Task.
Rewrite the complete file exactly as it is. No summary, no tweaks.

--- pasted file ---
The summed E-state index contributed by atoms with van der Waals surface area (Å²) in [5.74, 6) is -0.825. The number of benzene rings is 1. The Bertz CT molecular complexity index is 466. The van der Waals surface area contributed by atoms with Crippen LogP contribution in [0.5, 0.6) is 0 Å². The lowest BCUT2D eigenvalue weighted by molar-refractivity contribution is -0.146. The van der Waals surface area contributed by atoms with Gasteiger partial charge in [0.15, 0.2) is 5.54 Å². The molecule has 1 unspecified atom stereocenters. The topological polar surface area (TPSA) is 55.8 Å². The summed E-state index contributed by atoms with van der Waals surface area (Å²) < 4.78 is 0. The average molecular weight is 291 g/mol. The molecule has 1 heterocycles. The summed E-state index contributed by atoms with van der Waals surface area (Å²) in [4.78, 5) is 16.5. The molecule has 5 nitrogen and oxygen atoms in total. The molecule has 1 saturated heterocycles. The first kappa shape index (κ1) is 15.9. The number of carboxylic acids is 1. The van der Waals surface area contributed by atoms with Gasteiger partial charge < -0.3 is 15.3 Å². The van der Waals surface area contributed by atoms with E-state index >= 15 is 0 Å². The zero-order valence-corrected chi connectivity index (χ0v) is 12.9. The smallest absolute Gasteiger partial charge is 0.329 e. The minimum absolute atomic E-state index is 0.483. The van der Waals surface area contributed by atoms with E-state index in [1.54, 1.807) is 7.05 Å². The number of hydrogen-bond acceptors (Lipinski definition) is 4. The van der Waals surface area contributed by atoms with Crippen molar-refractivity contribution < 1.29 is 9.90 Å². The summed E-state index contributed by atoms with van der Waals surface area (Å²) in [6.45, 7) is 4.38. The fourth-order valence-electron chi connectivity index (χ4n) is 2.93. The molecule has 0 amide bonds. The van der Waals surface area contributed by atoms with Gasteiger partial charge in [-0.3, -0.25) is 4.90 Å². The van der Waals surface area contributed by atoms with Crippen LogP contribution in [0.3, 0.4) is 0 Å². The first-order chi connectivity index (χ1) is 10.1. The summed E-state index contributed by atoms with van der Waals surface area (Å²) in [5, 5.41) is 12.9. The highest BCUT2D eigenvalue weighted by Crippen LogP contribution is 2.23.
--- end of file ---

The summed E-state index contributed by atoms with van der Waals surface area (Å²) in [5.74, 6) is -0.825. The number of benzene rings is 1. The Bertz CT molecular complexity index is 466. The van der Waals surface area contributed by atoms with Crippen LogP contribution in [0.5, 0.6) is 0 Å². The lowest BCUT2D eigenvalue weighted by molar-refractivity contribution is -0.146. The van der Waals surface area contributed by atoms with Gasteiger partial charge in [0.15, 0.2) is 5.54 Å². The molecule has 1 unspecified atom stereocenters. The topological polar surface area (TPSA) is 55.8 Å². The summed E-state index contributed by atoms with van der Waals surface area (Å²) < 4.78 is 0. The average molecular weight is 291 g/mol. The molecule has 1 heterocycles. The summed E-state index contributed by atoms with van der Waals surface area (Å²) in [4.78, 5) is 16.5. The molecule has 5 nitrogen and oxygen atoms in total. The molecule has 1 saturated heterocycles. The first kappa shape index (κ1) is 15.9. The number of carboxylic acids is 1. The van der Waals surface area contributed by atoms with Gasteiger partial charge < -0.3 is 15.3 Å². The van der Waals surface area contributed by atoms with E-state index >= 15 is 0 Å². The zero-order valence-corrected chi connectivity index (χ0v) is 12.9. The smallest absolute Gasteiger partial charge is 0.329 e. The minimum absolute atomic E-state index is 0.483. The van der Waals surface area contributed by atoms with E-state index in [1.54, 1.807) is 7.05 Å². The number of hydrogen-bond acceptors (Lipinski definition) is 4. The van der Waals surface area contributed by atoms with Crippen molar-refractivity contribution < 1.29 is 9.90 Å². The summed E-state index contributed by atoms with van der Waals surface area (Å²) in [6.45, 7) is 4.38. The fourth-order valence-electron chi connectivity index (χ4n) is 2.93. The molecule has 0 amide bonds. The van der Waals surface area contributed by atoms with Gasteiger partial charge in [-0.3, -0.25) is 4.90 Å². The van der Waals surface area contributed by atoms with Crippen LogP contribution in [0.3, 0.4) is 0 Å². The first-order chi connectivity index (χ1) is 10.1. The summed E-state index contributed by atoms with van der Waals surface area (Å²) in [5, 5.41) is 12.9. The highest BCUT2D eigenvalue weighted by Crippen LogP contribution is 2.23.